MPW Insider is an online community where the biggest names in business and beyond answer timely career and leadership questions. Today’s answer for: What is one piece of advice all millennials should take before entering the workforce? is written by Gay Gaddis, CEO and founder of T3.
I was fired from my first “real” job. I always said it was a mutual parting, which it was (to some extent) but the truth is — I got the pink slip.
It wasn’t until two jobs later that I finally realized why I had failed miserably at my first one — I was a square peg in a round hole. In other words, I wasn’t able to thrive in that jobs particular work environment.
Let me explain. Even today, I can still remember how excited I was to get a job at one of the hottest ad agencies in Texas, at the time. After being the teaching assistant for a professor at the University of Texas, who taught a class that emulated an ad agency, I thought I had the craft under control. Not to mention, I also had great grades, encouraged my fellow students and came up with some killer ideas. My portfolio was filled with clever ads that I had designed and written. Even in an era when jobs were scarce, I was able to land a job right out of school. I was ready to prove myself.
My first day was both scary and exhilarating; I was given an assignment right away. Anxious to contribute, I immediately started working on the project and came up with a few decent ideas – or so I thought. But, my ideas didn’t make the cut. Occasionally, I would hit a home run, but not nearly as often as I had hoped. Eventually, I was given a small airline account to work on. What a disaster! Not only did I have to design and write the ads, but also back in those days (before computers) I had to do the mechanical art — a very technical and precise part of the process.
I soon realized the work environment was very isolated; the team I was on was small and a majority of the work I was doing had to be accomplished alone. Without any real interaction or feedback from other employees I never truly got the results the company or I wanted.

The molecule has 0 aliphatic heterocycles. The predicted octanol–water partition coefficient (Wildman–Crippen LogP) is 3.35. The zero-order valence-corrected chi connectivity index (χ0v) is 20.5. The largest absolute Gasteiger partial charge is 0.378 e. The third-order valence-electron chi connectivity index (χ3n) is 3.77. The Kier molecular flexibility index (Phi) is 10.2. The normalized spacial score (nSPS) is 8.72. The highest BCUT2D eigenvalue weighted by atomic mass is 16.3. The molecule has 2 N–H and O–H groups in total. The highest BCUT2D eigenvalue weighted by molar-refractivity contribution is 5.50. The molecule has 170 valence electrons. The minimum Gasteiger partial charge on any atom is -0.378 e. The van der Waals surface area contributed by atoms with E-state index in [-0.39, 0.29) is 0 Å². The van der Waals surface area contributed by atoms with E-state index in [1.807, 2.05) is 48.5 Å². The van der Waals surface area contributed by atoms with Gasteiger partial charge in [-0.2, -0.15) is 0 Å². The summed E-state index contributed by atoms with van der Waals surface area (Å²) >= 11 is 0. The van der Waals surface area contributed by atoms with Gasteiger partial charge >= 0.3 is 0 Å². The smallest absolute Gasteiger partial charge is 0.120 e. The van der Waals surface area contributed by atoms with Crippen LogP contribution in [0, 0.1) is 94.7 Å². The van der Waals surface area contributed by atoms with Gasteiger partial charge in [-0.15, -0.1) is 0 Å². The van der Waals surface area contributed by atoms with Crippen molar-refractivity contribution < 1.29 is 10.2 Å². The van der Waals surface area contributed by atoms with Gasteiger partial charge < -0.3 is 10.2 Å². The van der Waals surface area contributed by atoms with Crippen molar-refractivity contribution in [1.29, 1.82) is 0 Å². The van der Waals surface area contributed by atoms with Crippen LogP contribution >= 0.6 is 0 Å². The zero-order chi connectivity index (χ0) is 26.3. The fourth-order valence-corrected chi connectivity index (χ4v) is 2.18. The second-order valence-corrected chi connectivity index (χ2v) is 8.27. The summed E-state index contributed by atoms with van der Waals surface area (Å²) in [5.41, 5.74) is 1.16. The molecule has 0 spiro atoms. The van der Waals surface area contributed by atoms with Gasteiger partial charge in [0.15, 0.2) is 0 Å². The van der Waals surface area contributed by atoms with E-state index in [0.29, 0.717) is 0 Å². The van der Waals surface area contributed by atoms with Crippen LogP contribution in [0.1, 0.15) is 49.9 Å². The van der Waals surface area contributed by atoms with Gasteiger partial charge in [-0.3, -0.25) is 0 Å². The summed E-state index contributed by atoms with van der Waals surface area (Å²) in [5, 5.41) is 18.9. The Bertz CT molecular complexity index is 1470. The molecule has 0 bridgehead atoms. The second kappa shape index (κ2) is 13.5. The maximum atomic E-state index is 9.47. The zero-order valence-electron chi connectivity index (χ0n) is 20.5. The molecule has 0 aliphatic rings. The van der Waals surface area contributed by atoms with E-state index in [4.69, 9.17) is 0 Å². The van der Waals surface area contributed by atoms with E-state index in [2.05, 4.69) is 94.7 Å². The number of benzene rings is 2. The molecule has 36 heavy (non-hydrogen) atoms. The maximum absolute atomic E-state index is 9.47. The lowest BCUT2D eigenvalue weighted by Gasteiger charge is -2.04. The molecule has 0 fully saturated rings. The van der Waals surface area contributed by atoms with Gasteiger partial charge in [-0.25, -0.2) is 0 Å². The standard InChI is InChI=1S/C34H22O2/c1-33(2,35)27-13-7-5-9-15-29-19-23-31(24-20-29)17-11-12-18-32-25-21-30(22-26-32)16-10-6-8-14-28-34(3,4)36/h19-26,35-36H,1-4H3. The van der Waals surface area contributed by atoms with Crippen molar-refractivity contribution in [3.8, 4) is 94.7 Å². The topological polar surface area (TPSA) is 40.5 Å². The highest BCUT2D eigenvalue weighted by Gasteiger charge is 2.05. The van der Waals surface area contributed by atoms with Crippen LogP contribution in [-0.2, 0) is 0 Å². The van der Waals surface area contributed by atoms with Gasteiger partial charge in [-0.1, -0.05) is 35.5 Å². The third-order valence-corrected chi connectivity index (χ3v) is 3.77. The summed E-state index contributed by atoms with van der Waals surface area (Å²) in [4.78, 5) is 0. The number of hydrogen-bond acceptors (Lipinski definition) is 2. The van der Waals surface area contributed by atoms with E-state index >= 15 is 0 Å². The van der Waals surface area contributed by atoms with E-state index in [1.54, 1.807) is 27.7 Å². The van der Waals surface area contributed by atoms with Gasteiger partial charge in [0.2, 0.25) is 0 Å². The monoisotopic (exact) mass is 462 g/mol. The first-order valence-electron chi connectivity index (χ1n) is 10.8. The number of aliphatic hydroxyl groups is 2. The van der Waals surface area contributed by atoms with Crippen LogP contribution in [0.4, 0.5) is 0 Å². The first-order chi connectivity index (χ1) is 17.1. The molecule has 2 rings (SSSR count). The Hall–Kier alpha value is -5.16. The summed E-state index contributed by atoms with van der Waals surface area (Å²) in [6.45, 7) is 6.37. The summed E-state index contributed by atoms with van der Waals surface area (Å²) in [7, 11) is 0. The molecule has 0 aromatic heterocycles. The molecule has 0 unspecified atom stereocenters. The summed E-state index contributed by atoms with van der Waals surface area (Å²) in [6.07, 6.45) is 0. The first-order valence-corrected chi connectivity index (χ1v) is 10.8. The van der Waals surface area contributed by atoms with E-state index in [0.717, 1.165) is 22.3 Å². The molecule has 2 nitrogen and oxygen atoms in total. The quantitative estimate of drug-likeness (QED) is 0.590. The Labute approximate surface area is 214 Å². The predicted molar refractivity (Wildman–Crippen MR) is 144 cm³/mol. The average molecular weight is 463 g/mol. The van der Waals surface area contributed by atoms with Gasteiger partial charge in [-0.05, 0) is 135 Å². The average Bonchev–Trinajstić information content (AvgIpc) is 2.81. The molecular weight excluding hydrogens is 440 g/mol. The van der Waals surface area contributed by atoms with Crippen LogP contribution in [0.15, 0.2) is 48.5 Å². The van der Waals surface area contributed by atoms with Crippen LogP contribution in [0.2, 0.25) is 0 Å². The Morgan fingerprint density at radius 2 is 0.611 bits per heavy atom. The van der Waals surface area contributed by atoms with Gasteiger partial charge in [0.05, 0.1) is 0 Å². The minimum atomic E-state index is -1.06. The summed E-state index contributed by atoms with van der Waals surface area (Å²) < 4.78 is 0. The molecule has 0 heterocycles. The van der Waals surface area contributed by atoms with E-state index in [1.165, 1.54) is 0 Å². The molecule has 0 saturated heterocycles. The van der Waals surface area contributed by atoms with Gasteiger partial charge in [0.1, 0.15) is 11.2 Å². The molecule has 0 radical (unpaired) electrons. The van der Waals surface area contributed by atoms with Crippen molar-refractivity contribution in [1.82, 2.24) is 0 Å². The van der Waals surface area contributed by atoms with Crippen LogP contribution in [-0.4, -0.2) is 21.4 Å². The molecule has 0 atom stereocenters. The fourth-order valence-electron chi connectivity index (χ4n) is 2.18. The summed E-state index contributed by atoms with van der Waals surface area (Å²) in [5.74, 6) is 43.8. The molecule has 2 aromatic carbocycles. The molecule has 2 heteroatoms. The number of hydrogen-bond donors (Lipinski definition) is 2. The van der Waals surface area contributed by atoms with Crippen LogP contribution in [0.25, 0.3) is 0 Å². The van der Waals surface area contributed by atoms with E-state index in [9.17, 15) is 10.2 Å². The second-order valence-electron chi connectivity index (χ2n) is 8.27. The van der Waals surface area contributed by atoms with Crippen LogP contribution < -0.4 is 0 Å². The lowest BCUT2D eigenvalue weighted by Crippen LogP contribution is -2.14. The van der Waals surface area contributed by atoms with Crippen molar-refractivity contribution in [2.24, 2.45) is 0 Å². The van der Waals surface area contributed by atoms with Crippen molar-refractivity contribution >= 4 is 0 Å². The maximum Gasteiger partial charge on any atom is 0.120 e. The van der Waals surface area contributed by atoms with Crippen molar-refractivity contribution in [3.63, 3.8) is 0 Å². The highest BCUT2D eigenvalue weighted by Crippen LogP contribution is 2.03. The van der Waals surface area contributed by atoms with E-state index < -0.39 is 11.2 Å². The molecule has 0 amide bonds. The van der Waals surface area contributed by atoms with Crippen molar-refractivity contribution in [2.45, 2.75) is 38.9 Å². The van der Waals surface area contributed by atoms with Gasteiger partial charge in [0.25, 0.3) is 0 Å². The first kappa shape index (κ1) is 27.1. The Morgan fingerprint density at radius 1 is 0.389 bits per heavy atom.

As you can imagine, things went from bad to worse and the inevitable happened: I was fired.
So, what ultimately led me to realize that my first job was never meant for me? Well, it wasn’t until I was required to take the Myers-Briggs Type Indicator (personality test) at my new job. This test helped me recognize my need for constant stimulation and movement, of which I never received at my first job. Even though the job looked like a great opportunity, it didn’t allow me to build on my strengths.
Nevertheless, in the end I still learned two valuable lessons:
Be aware of your strengths (and weakness). Take a personality test. The better you understand your own skills the more successful you will be. Before taking a job, find out what the work environment will be like and learn to surround yourself with people who “shore up” your weaknesses.
It’s okay to fail. In fact, it’s not always your fault; sometimes it can be as simple as you are at the wrong place at the wrong time for your career development. Move on. Things will get better. Learn from your mistakes and never carry a grudge.
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Why millennials have the power to change the workplace — for good by Lauren Stiller Rikleen, President of Rikleen Institute for Strategic Leadership.
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How to build a career, not just a job by Alyse Nelson, president and CEO of Vital Voices Global Partnership.
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